What may be the coastal Northeast’s strangest midwinter daydream goes something like this:
It is nighttime and late, and a brightly lit boat rises and falls gently on the cold, dark swell. The boat is at anchor over stone in 30 feet of water a little more than a mile off the beach, but the mist is so thick and enveloping that the scene could pass for a quiet sea halfway across the Atlantic. Two rows of ink-stained children and adults line the gunwales and are loudly hauling aboard squirting, writhing squid in a fast-paced catch, which is busily staining deck, buckets, shirts, hands, oilskins and a few of the squidders’ faces. All the while, the combination of a balmy night and a chilly sea keeps pumping more fog, which as the hours roll on becomes thick enough for hair-band jam.
This is squidding, the dream. And in a good year the local meat-hauling season opens in exactly this way.
The fuller tale, of course, can be a notch more pedestrian. In late April or early May, as winter lets go its grip and surface water temperatures near the southern New England shore climb through the 40s, our boat finally comes down off blocks in the lot behind Main Street and takes its spot in the slip in the nearby salt marsh.
A sustained rush of activity follows as we rig an unusual mix of terminal tackle, gather small crews of neighbors and children, and repeatedly head out into the darkness to Nebraska Shoal, the near-shore grounds off Rhode Island where we pursue longfin squid, the species that marks the return of the fishing year.
Longfin squid are an abundant, free-swimming mollusk, and a predator of remarkable aggression. Ten-tentacled, with a sharp beak and a pair of highly efficient eyes, they often hunt in packs that we sometimes see numbering in the low hundreds. They tend to be small — 10 to 14 inches in all — but sometimes we catch much larger specimens, almost the size of a man’s forearm and weighing 2 pounds or more. On deck or in hand, they are a feisty and fascinating catch, seizing the boat or your wrist and digits with strong suction-cup grip, splashing black ink and cycling through instantaneous and remarkable color changes, from chili red to a dull-brick maroon to deep purple with black spots.
Although scientists say this species of squid spawns during much of the year, most years the schools seem to peak in abundance inshore during spring; sometimes they stick around into June. Their arrival, closely followed by many species of fish that feed on them, feels like our bridge out of winter, back onto the boat and the rhythms of a fishing life.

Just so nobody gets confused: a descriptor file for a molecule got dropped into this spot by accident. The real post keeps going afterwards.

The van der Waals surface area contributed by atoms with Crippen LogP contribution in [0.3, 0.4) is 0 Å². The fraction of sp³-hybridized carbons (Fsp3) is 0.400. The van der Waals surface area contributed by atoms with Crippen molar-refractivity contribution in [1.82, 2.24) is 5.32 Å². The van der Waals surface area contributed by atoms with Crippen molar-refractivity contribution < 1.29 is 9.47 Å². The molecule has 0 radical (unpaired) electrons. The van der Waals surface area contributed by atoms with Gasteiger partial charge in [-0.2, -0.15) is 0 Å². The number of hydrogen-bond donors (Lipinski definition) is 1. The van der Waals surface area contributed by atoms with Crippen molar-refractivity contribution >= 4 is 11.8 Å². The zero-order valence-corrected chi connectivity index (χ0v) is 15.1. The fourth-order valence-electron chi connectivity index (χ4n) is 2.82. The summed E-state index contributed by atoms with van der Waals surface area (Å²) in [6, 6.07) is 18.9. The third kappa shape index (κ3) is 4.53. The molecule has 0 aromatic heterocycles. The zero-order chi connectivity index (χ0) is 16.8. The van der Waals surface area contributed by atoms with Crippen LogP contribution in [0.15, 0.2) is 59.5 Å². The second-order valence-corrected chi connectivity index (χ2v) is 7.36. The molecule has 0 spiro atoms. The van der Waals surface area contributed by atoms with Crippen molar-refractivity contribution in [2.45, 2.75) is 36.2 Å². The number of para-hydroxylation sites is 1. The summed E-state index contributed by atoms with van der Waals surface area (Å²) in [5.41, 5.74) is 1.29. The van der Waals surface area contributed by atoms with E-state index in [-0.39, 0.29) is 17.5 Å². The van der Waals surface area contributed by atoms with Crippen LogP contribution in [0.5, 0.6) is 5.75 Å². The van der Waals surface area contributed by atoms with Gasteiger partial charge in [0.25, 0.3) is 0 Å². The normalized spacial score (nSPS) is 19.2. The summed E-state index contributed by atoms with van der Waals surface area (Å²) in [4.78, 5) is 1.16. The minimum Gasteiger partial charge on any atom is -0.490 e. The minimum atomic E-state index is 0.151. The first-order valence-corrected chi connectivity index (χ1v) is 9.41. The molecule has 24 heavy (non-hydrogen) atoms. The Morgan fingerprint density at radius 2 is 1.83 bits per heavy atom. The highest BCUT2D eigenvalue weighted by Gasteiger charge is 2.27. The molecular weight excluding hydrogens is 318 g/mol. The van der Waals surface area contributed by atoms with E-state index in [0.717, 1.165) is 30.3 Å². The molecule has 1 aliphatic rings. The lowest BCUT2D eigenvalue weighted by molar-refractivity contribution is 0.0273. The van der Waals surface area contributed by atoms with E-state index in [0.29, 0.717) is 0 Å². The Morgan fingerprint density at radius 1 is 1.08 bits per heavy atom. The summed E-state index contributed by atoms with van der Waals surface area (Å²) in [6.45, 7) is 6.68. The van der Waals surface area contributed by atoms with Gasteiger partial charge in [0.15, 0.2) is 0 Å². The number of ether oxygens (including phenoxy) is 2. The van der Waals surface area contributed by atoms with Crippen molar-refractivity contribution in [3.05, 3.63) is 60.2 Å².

If there is an ideal species to open the year, squid might be it. They are easy to catch, often move in dense schools, and provide food and bait we will use for almost everything else. Where we live they also congregate a short boat ride from the dock, which works out in ways that make squidding especially attractive. The sun sets relatively early in May, and the distance to the grounds can be covered quickly, factors that ensure squidding is both inexpensive and convenient — so convenient we can haul buckets on weeknights and be home at a reasonable hour for bed.
As for the tackle, squidding relies on jigs unlike any other — they do not even include hooks. Instead they are typically teardrop-shaped and adorned with one or two rows of stainless steel pins that point back toward the angler.
Some squid jigs are solid metal and sink swifter than stones. These are necessary for deeper water and strong tides. Others are fashioned from wood or molded of plastic, including popular models that are hollow, like many modern plug bodies, and move through the water with an almost neutral buoyancy. A few tackle brands offer jigs that emanate light, either by glowing in the dark after being held under a flashlight or T-top spreader, or with watch or hearing-aid batteries that power a small internal bulb. (Many squid brands are Japanese; tackle buffs who like researching their lures and acquiring a diverse range of tools will enjoy outfitting for squid, which can be an entry into a small but separate angling world.)